Consumers don't want to know the "gruesome details" of poultry processing. That was the conclusion the Food Marketing Institute (FMI) conveyed to poultry industry participants at the International Poultry Exposition (IPE) held in Atlanta last week. Customers trust retailer "to make sure that the food you're selling us has been produced under animal welfare guidelines," said an FMI spokesperson who is working with industry to draft a set of welfare standards. Animal rights activists say people might stop eating chickens if they knew about the "gory process." PETA is publicizing the most common form of chicken slaughter. Instead of being bled to death, the organization charges that many birds are still alive by the time they reach a tank of scalding water [intended to loosen feathers]. Industry officials say poultry processing is safe, humane and efficient, and consumers don't want to hear about it. PETA wants the current method replaced with lethal doses of gas. Industry officials say that would be too costly.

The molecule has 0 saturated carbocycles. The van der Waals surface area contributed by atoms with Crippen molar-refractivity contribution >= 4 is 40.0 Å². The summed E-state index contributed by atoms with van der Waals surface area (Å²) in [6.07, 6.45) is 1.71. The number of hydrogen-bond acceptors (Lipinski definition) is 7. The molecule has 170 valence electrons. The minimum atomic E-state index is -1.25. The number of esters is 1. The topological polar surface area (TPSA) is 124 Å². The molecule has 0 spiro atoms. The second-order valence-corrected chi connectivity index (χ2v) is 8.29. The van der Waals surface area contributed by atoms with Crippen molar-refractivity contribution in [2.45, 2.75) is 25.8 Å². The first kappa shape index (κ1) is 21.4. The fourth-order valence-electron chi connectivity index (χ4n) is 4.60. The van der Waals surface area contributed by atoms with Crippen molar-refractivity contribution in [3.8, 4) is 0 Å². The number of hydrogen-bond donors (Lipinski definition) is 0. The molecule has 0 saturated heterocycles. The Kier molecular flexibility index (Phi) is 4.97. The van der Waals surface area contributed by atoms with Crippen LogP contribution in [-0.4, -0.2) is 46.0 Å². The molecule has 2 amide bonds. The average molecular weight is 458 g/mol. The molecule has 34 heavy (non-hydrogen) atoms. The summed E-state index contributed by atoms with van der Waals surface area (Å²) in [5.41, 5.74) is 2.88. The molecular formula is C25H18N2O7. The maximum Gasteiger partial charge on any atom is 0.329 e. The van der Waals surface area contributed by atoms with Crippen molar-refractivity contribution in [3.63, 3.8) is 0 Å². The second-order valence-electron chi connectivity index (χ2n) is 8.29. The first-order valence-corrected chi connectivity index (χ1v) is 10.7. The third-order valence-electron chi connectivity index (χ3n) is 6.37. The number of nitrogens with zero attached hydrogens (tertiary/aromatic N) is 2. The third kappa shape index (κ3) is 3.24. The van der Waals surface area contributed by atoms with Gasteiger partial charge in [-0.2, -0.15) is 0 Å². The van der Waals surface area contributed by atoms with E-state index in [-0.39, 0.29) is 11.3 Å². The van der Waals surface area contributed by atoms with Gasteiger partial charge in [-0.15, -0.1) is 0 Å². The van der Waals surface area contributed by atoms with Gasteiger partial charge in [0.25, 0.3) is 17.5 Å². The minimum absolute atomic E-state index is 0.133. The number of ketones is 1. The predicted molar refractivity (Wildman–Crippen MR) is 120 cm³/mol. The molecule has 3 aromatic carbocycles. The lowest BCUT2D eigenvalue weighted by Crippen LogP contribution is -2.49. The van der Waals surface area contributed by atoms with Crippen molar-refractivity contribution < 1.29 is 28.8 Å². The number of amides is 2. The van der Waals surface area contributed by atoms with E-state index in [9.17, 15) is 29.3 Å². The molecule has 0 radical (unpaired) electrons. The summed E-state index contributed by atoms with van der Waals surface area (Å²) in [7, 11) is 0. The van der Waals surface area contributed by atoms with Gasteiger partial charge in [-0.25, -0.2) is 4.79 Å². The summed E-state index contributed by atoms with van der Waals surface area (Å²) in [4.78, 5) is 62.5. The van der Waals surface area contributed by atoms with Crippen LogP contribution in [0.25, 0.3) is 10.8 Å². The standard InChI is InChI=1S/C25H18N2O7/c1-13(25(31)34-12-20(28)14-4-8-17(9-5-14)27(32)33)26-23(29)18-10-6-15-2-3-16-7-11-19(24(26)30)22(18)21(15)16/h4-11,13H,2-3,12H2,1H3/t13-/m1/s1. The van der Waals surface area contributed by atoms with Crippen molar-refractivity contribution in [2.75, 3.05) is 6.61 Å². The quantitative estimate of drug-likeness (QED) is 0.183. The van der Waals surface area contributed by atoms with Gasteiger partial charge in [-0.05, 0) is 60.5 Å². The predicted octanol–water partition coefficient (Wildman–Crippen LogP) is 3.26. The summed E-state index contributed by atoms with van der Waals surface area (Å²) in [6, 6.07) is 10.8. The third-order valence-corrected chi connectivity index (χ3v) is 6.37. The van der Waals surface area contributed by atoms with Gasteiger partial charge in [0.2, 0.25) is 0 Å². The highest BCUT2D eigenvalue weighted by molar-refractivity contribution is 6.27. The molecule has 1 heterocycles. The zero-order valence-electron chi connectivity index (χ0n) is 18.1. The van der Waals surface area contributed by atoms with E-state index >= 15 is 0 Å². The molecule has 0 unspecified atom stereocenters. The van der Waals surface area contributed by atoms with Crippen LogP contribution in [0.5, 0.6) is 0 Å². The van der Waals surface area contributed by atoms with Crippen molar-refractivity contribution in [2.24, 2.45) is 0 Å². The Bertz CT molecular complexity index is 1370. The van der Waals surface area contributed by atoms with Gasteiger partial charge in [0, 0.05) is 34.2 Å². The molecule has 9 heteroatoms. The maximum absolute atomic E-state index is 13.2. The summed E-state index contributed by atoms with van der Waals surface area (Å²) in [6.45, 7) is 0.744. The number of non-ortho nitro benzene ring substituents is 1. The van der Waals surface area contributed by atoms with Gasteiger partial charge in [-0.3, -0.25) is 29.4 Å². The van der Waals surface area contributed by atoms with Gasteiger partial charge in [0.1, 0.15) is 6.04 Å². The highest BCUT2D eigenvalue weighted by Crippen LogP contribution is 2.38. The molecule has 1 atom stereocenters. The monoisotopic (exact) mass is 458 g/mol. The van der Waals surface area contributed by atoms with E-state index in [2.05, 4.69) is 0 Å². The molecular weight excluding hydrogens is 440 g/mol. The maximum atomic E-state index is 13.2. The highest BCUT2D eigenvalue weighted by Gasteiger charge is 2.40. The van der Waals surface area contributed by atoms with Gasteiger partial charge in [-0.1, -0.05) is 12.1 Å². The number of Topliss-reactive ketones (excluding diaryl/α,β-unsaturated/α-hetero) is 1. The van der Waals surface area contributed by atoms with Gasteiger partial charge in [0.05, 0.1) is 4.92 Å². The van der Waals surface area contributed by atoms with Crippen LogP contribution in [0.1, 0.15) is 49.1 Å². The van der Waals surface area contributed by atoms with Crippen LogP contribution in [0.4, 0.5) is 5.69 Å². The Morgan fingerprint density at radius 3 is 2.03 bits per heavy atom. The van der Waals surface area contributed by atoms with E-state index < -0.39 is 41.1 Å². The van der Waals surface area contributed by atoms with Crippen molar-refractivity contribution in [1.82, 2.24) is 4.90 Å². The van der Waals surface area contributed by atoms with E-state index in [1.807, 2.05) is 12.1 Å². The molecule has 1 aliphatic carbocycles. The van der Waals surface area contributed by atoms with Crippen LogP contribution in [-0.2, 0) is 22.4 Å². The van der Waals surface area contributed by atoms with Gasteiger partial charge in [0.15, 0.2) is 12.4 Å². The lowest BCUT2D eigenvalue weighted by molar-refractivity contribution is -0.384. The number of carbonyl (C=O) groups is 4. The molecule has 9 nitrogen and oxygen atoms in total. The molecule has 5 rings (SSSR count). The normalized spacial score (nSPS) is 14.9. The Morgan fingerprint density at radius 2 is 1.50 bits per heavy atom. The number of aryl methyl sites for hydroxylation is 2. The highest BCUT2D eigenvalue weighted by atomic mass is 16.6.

At an IPE workshop, animal welfare professor Janice Swanson cited scientific research on the amount of cage space needed for a chicken to be comfortable and productive (about 72 square inches). A PETA spokesperson called the research "laughable," noting that at that density chickens would be "literally living one on top of the other for their entire miserable lives." (See also Table 1 (72 sq. in = 464 sq. cm): )
"Poultry Producers Address Issues of Fowl Treatment," Associated Press, Louise Chu, 1/24/2003